Nara returns sushi to Manitou's edge with ample style 


click to enlarge Sushi platters host brilliant colors and fine rolls. - MATTHEW SCHNIPER
  • Matthew Schniper
  • Sushi platters host brilliant colors and fine rolls.

Proximity may be the power of newly opened Nara Sushi, not that the artfully presented food doesn't deserve an audience.

Since Sakura closed in the same space six years ago, Manitoids have had to drive either up the pass (Woodland Park's Fusion Japan), over the hill (Jun's Centennial location) or at least down to Eighth Street (Sushi Ring II) for wasabi nose burns and elegant encounters with raw fish. Not that Manitoids are 31st Street's only consumers, but the hungry demographic in this case can't be ignored.

A keep-it-weird colleague was the first to report back with an enthusiastic review of Nara, in part noting the sharpness of the space: Dark tables and wood flooring about the sushi counter, lit underneath with a cool purple hue and framed before a burgundy wall. Decorations are tastefully sparse under a black drop-ceiling, and everything feels humble and modern, a nice plain canvas to place all focus on the colorful sushi platters.

Those come courtesy of co-owner Jay Chung, who formerly operated Samurai Japanese on North Academy Boulevard. Between Chung and his co-chefs, they bring a combined 40 years of experience that shows in all the tiny touches, from edible orchids as garnish to delicately carved orange segments presented post-meal, gratis.

At lunch, a sashimi salad of cucumber, seaweed and mixed fish (which is all we're told upon inquiry of what's what) defines lightness, while a "special sauce" with mayo in the mix perpetuates the intrigue. A deluxe bento box compartmentalizes all the usual accoutrements, spotlighting a broiled mackerel fillet that holds onto the sea with its salty fishiness, smacking a bit intense. Korean beef short ribs arrive atop a cabbage bed on cast iron, pricey at $15.95 for the portion, but bearing the flavor signatures of a proper marinade.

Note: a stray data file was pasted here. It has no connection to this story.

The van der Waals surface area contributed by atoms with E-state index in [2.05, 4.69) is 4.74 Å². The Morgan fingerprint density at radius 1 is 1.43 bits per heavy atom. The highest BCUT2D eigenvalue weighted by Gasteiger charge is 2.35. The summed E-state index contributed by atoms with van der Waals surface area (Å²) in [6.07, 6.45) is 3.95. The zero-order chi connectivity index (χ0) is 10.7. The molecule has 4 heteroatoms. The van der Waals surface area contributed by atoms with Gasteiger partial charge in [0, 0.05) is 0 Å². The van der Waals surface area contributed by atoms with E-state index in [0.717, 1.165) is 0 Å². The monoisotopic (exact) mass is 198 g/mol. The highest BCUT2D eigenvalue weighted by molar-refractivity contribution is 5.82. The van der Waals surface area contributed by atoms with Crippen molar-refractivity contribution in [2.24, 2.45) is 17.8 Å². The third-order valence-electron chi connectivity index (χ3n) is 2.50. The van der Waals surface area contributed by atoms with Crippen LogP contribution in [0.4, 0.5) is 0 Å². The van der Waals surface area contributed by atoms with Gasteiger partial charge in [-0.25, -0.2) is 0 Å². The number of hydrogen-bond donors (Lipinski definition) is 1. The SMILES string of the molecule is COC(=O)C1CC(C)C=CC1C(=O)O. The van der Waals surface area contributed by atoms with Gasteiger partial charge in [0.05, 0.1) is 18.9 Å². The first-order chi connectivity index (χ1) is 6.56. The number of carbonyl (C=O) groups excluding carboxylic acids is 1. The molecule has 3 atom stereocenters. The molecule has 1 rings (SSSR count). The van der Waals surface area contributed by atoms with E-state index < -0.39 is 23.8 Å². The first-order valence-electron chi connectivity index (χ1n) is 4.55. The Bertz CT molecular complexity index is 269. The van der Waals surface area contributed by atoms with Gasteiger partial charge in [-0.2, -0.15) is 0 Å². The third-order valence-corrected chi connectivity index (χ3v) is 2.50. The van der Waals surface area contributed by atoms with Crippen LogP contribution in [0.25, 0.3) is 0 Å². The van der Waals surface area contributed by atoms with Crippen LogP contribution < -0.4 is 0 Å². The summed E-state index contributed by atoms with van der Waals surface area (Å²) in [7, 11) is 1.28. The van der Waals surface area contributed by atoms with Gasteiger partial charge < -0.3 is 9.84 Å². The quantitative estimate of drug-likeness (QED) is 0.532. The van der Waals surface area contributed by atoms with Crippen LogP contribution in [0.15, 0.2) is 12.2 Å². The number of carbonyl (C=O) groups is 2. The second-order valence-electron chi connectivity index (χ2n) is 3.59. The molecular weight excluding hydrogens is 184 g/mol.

Dinner will put you out as much as any other sushi place, price-wise, but you can always stick to the cheaper, basic rolls. Like the C.U. Roll, a California roll topped in eel, or a salmon skin roll, which lacks the unctuous crispy crunch we're seeking, though fibrous veggies compensate for some body. Nearly double your dollar to get into the showpieces like The Big Ten or Nara House Roll. The former blends egg (tamago), Japanese gourd (kampyo). asparagus, cucumber, avocado and surimi (fake crab, despite the menu saying kani, real crab) to decent effect. The Nara represents better with tempura shrimp, tuna and crab topped in a spicy tuna and avocado wrap plus panko, sweet eel sauce and spicy mayo.

For supplements we dip four airy and delightful tempura shrimp sans the veggies the menu lists, and try jalapeño red snapper "chips" from a specials list. The pepper slices top tempura pieces of the fish, drizzled in a sweet sticky sauce and cut by spicy mayo over a cabbage tangle — nothing to complain about. Everything, unsurprisingly, pairs well with warm house sake or a Ku Mojito, a boozy, minty soju advertised on a table talker.

To finish we accept the recommended red bean tempura ice cream, which arrives like a child's fantasy under a sickly maraschino-cherry-topped whipped cream mound drizzled in Hershey's. The doughy batter mutes the ice cream's flavor, but still we mop it up in that guilty good way that forgives fault, 'cuz sugar.

Nara's not flawless, nor entirely forgettable, but it is perfectly situated for some, and as fine a sushi option for everyone else as anywhere else locally.


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